Eric Young's 56th birthday present might be his best yet.

Two days after the longtime broadcaster's birthday late last month, he was on the operating table at Mercy Hospital in Auckland, where doctors cracked open his sternum, stopped his heart, deflated his lungs and performed five and a half hours of open heart surgery.

The surgery to repair a faulty valve was "the perfect birthday gift", the Prime News First at 5.30 anchor told the Herald on Sunday yesterday.

"Because it was sort of guaranteeing me a few more," he said.

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It also ensured today he'll watch his brother marry, and tomorrow he'll sit down to Christmas dinner with his wife, Michelle, and other family.

Both celebrations will take place at Young's home in the Titirangi bush, in West Auckland.

"We don't have too many Christmases in our own home and it's going to be a great
one. It's going to be really small, but really lovely, and we're looking forward to it."

'It was a heavy, loud presence in my chest'

Young, an award-winning journalist who worked in radio, newspapers and at TV3 before joining Prime News in 2006, had always enjoyed good health but was diligent about having regular check-ups with his doctor.

This year he found out he had a heart murmur, but after tests was told it did not look serious.

Two months later a bad dizzy spell prompted him to return to the doctor. After more tests he was told a heart valve was failing and surgery was needed.

"The two words that stuck out on my cardiologist's report were 'urgent and severe' ... I'm incredibly fortunate that I can afford health insurance — basically from 10 days after that conversation I was lying on a table and with a whole bunch of people looking after me.

"I've never been in a situation where your very existence is so beholden to other people and that was the only part that scared me. I was genuinely looking forward to the surgery because I was starting to become breathless.

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"This is the best way I could describe it: You know how you're never aware of your heart? I was always aware of my heart. It was a heavy, loud presence in my chest and I never escaped it, until I did."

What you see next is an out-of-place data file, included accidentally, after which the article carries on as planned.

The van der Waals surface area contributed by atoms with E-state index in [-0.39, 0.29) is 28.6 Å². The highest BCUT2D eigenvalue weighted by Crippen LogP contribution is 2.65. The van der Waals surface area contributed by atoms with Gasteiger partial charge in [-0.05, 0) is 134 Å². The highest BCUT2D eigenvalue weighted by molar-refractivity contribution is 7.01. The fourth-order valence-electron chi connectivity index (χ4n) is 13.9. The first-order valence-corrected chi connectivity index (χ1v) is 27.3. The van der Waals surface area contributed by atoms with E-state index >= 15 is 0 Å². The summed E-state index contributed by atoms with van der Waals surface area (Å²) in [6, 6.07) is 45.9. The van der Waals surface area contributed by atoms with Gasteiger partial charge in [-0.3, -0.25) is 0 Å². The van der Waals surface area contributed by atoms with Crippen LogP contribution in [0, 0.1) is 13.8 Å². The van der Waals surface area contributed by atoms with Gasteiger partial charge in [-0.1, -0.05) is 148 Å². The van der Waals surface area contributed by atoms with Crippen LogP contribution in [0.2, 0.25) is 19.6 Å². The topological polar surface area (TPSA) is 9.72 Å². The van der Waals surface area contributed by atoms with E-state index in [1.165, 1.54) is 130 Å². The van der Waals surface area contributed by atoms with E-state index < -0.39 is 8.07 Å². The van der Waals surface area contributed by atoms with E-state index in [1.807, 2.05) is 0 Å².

The reality of his situation hit home when he met the woman who was "basically going to be in charge of my heart and lungs on the heart and lung machine" during surgery, Young said.

"I sort of knew in one sense what open heart surgery was, but it wasn't until then ... that you realise 'oh s***, they're going to stop my heart and deflate my lungs. This is not going to be fun'."

Gratitude the big lesson

His surgery was actually a series of surgeries, including a maze procedure, which helps teach the heart to beat regularly again.

After seven nights — two in intensive care — at Mercy, a private hospital in central Auckland, he returned home.

Life isn't back to normal — he can't lift anything weighing more than 2kg, which includes his two extremely affectionate Burmese cats, Denny and Alan, and he isn't allowed to drive until next week. He expects to be back at work on January 8.

For now, he's happy to share his story in the hope it could encourage others to act on their own health concerns, and to thank those who had helped him, from the staff at Mercy to his work colleagues.

"I'm grateful. I'd like to say I'm a reasonably grateful person anyway, but the last four weeks have taught me gratitude on a different scale."